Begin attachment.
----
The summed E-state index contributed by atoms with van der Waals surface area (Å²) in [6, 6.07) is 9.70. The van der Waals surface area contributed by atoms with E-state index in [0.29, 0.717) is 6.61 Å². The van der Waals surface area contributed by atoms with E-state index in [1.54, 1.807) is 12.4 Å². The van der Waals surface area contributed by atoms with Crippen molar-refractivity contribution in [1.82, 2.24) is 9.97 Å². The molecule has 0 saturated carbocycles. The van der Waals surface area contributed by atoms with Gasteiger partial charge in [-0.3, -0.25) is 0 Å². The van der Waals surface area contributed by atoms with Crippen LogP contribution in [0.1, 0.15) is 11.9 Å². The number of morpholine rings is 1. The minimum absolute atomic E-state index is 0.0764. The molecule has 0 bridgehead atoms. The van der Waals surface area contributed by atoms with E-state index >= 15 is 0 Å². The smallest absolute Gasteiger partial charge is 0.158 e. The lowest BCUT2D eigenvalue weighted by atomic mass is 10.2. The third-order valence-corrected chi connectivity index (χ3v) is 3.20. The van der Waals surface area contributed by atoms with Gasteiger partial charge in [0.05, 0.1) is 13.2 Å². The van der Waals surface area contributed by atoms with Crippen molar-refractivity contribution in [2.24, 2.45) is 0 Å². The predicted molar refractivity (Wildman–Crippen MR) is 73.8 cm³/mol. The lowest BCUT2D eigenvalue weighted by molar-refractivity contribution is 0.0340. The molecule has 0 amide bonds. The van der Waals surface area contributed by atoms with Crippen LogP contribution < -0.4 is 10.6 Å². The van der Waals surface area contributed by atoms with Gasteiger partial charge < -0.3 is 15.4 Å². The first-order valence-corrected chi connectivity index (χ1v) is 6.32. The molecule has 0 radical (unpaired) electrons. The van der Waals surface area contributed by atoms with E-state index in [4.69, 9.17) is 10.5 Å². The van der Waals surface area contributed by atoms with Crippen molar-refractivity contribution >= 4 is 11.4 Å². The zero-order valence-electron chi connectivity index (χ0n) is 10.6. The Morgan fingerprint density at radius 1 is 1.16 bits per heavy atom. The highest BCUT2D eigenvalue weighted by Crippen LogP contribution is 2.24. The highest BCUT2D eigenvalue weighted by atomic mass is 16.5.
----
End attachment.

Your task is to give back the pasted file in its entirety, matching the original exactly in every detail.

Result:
The summed E-state index contributed by atoms with van der Waals surface area (Å²) in [6, 6.07) is 9.70. The van der Waals surface area contributed by atoms with E-state index in [0.29, 0.717) is 6.61 Å². The van der Waals surface area contributed by atoms with E-state index in [1.54, 1.807) is 12.4 Å². The van der Waals surface area contributed by atoms with Crippen molar-refractivity contribution in [1.82, 2.24) is 9.97 Å². The molecule has 0 saturated carbocycles. The van der Waals surface area contributed by atoms with Gasteiger partial charge in [-0.3, -0.25) is 0 Å². The van der Waals surface area contributed by atoms with Crippen LogP contribution in [0.1, 0.15) is 11.9 Å². The number of morpholine rings is 1. The minimum absolute atomic E-state index is 0.0764. The molecule has 0 bridgehead atoms. The van der Waals surface area contributed by atoms with E-state index >= 15 is 0 Å². The smallest absolute Gasteiger partial charge is 0.158 e. The lowest BCUT2D eigenvalue weighted by atomic mass is 10.2. The third-order valence-corrected chi connectivity index (χ3v) is 3.20. The van der Waals surface area contributed by atoms with Gasteiger partial charge in [0.05, 0.1) is 13.2 Å². The van der Waals surface area contributed by atoms with Crippen molar-refractivity contribution in [2.24, 2.45) is 0 Å². The predicted molar refractivity (Wildman–Crippen MR) is 73.8 cm³/mol. The lowest BCUT2D eigenvalue weighted by molar-refractivity contribution is 0.0340. The molecule has 0 amide bonds. The van der Waals surface area contributed by atoms with Crippen LogP contribution < -0.4 is 10.6 Å². The van der Waals surface area contributed by atoms with Gasteiger partial charge < -0.3 is 15.4 Å². The first-order valence-corrected chi connectivity index (χ1v) is 6.32. The molecule has 0 radical (unpaired) electrons. The van der Waals surface area contributed by atoms with E-state index in [4.69, 9.17) is 10.5 Å². The van der Waals surface area contributed by atoms with Crippen molar-refractivity contribution >= 4 is 11.4 Å². The zero-order valence-electron chi connectivity index (χ0n) is 10.6. The Morgan fingerprint density at radius 1 is 1.16 bits per heavy atom. The highest BCUT2D eigenvalue weighted by Crippen LogP contribution is 2.24. The highest BCUT2D eigenvalue weighted by atomic mass is 16.5.